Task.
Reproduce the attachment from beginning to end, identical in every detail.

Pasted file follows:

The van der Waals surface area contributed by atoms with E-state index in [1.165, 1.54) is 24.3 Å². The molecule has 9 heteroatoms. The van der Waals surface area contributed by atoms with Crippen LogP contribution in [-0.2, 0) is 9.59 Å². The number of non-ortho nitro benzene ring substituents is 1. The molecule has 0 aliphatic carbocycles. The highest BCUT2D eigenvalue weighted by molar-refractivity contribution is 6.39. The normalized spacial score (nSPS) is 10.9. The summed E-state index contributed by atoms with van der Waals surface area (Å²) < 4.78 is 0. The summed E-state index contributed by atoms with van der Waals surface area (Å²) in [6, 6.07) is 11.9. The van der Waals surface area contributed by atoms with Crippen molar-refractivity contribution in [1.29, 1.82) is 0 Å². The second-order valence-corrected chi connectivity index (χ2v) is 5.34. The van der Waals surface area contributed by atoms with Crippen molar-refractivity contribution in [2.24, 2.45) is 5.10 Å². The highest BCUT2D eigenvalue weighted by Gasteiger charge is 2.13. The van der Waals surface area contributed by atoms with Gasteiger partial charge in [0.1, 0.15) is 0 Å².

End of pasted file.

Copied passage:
The van der Waals surface area contributed by atoms with E-state index in [1.165, 1.54) is 24.3 Å². The molecule has 9 heteroatoms. The van der Waals surface area contributed by atoms with Crippen LogP contribution in [-0.2, 0) is 9.59 Å². The number of non-ortho nitro benzene ring substituents is 1. The molecule has 0 aliphatic carbocycles. The highest BCUT2D eigenvalue weighted by molar-refractivity contribution is 6.39. The normalized spacial score (nSPS) is 10.9. The summed E-state index contributed by atoms with van der Waals surface area (Å²) < 4.78 is 0. The summed E-state index contributed by atoms with van der Waals surface area (Å²) in [6, 6.07) is 11.9. The van der Waals surface area contributed by atoms with Crippen molar-refractivity contribution in [1.29, 1.82) is 0 Å². The second-order valence-corrected chi connectivity index (χ2v) is 5.34. The van der Waals surface area contributed by atoms with Crippen molar-refractivity contribution in [2.24, 2.45) is 5.10 Å². The highest BCUT2D eigenvalue weighted by Gasteiger charge is 2.13. The van der Waals surface area contributed by atoms with Gasteiger partial charge in [0.1, 0.15) is 0 Å².